Sunday, July 01, 2012

There are three Canadian boats in the harbour and we are planning a pot luck for later in the day.  I have made a potato salad and will bring burgers and buns so we can have a little taste of home on July 1st in the middle of the Indian Ocean.  I hope all of you at home have great weather to celebrate our nation's birthday. 
Port Louis, Mauritius, looking over the harbour
Development along the waterfront
We are in Mauritius now.  It is an island which is home to about 1.4 million people.  While Mauritius was home for the descendants of African slaves and the population was 90 % black, the people here are a mixture of the offspring of African slaves and indentured servants that were brought over from India to pick the sugar cane after the slaves were freed in the early 1800's. The Indian descendants seem to be in the majority here in the capital of Port Louis.
  Mauritius has more wealth than Rodrigues and there is an economic base here, clothing is manufactured as well as a booming IT industry and lots of tourism.  There seems to be the remains of a sugar cane industry as well as the production of alcohol.  We are moored at a marina tied up to our buddies Tagish, because there is no more room at the dock.  We have access to electricity, water and best of all HOT showers.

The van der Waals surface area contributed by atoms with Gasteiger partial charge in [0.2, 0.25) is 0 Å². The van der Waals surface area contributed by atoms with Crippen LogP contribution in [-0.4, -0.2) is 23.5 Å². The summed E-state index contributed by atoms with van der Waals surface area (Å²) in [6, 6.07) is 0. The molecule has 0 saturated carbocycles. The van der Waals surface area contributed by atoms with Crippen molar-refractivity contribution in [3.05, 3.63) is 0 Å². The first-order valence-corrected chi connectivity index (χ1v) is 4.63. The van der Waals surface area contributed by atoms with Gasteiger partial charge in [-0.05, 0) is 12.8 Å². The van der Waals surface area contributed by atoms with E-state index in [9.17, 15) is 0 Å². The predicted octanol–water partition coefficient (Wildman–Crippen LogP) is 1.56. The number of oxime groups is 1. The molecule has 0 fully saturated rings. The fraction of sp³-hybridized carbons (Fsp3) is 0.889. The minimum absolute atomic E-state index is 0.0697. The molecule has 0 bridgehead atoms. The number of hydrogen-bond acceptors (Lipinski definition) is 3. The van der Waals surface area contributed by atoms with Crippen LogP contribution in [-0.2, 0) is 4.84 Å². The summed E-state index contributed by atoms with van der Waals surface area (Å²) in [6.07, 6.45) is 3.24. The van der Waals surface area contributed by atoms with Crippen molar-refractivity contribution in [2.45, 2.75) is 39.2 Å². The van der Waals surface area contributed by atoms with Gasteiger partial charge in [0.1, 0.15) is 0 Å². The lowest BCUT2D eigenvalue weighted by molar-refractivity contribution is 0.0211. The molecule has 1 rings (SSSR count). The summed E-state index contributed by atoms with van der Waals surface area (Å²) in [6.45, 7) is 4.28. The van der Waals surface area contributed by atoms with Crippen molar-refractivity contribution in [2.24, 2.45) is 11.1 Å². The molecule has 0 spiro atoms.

Buildings in the older section of town, close to China town. 
As you can see there is a huge variety of architecture in the city, from very old fashioned structures to the latest in sky scrapers.  It is all in the space of a few blocks and give the city a very unique feel. The town in surrounded by large hills and mountains and has a great natural harbour.  We went hiking up one of the big peaks just to the east of town. 
La Pousse or The Thumb, our destination.

The crew of Tagish and Barry and I took a 45 minute bus ride to the other side of the mountain and set off for the summit.  It was a glorious day, it took us about 1 and 1/2 to get up and about 2 hours to get down, as we walked all the way back into town. We met this fellow on the way up, he was on his way to market from his garden, he has fresh cilantro and green onions in his basket.  It was an easy walk through cane fields at first and then the trail became rocky and steeper up through the trees on the mountain side. Some of the footing was tricky because in the trees the soil was still wet and it was very slimy and my shoes would slip and slide. 

The last bit was very steep, and you wouldn't have wanted to slip off the edge.  There were fantastic views from the top and you could almost see clear around the island. Barry could see the boats in a harbour over 15 kilometers away. 

Yesterday we walked up to Fort Adelaide built in the 1830's but never really used in war. It was a much shorter walk but quite steep and I was out of breath by the time we reached the fort. Once again it had great views of the city and the harbour.  The picture at the top is actually taken from the fort.  
Notice La Pousse in the background, that really was quite a hike!
Can you make out the date on the cannon?